Some estimates suggest that cremation releases approximately 540 pounds of carbon dioxide per pet, while aquamation releases only about 32 pounds of carbon dioxide. This means that aquamation releases significantly fewer greenhouse gases and is a more sustainable option for pet aftercare.
Aquamation Takes Longer Than Cremation
Aquamation typically lasts between six and eight hours, but can extending to 20 hours depending on size of the animal. Cremation doesn’t normally exceed six hours.
Additionally, the equipment used for aquamation is larger and more complex than that used for cremation, which also contributes to the longer processing time.
Cremation Is Available in Most Areas but Aquamation May Not
An essential difference between the two methods is their availability. Check with local funeral homes to determine which method is available nearby this aquamation is available and where it is not. There are great resources available on the internet with all the pet cremation options available in the US.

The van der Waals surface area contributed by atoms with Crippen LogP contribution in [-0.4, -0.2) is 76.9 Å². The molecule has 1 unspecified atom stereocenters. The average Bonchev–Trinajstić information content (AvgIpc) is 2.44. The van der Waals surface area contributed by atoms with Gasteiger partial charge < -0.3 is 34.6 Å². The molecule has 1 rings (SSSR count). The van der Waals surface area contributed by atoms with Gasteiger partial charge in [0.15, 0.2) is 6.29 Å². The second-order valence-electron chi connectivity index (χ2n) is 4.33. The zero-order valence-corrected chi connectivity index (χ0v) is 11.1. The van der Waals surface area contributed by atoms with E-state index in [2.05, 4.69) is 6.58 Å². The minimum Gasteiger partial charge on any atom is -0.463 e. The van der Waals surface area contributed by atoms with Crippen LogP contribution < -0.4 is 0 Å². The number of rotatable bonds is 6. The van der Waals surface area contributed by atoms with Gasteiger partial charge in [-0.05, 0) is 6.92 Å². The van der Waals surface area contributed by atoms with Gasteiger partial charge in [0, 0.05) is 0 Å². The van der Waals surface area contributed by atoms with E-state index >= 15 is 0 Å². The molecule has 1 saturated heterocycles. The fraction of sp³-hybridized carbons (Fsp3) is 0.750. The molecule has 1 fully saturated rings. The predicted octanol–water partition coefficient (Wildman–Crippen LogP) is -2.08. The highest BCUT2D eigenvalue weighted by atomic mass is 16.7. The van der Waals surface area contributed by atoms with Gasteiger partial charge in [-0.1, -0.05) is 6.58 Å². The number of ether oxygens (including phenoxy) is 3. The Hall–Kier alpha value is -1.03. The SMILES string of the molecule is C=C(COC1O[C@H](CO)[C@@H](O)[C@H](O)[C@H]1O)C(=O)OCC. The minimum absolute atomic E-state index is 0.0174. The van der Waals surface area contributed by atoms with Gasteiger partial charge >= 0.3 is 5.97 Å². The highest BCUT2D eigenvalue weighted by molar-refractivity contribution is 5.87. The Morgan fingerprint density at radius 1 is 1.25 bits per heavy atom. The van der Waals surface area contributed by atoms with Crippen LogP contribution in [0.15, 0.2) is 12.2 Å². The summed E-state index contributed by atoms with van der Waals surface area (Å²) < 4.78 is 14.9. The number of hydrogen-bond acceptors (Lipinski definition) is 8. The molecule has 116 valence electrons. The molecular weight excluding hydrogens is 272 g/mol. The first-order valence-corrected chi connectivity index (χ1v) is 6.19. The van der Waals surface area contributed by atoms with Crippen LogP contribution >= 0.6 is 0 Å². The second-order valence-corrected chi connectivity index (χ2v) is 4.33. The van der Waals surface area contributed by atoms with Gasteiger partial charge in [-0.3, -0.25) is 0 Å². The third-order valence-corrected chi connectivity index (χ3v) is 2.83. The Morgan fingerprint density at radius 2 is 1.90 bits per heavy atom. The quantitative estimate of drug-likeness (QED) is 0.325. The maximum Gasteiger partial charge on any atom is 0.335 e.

Cremation Is Most Popular, But Still Lags Burials
In the USA, animal owners are more likely to bury their deceased pets than cremate them. Many people choose to bury their pet on their private property though this may not always be legal. It is essential to verify city and county ordinances, particularly for larger animals.
Cremation may be easier for the mourning process and certainly doesn’t negatively impact the landscape of a back yard.
Some people attempt a “Do-it-yourself pet cremation” which isn’t recommended. While watching a pet burn may be cathartic for some, it can be traumatizing for others.
Ashe Color and Volume Differ between Cremation and Aquamation
Cremation remains often turn grey and sandy. Alternatively, aquamation produced a white uniform powder.
With aquamation, the family receives more remnants than the cremation process, approximately 20-30% more ashes.
Many people still do not consider aquamation because they believe that cremation and burials are the only options. If the surviving family’s seeks an eco-friendly alternative, aquamation may be the best option.
Dr. Rabia Khan is a Veterinarian and pet lover and FuneralFide’s Animal Aftercare Specialist. She completed her Doctor of Veterinary Medicine from University of Veterinary and Animal Sciences in Lahore, Pakistan. Dr. Khan is continuing to deepen her knowledge with an MSc in Animal Breeding, Genetics and Reproduction from University of Agriculture Faisalabad, Pakistan.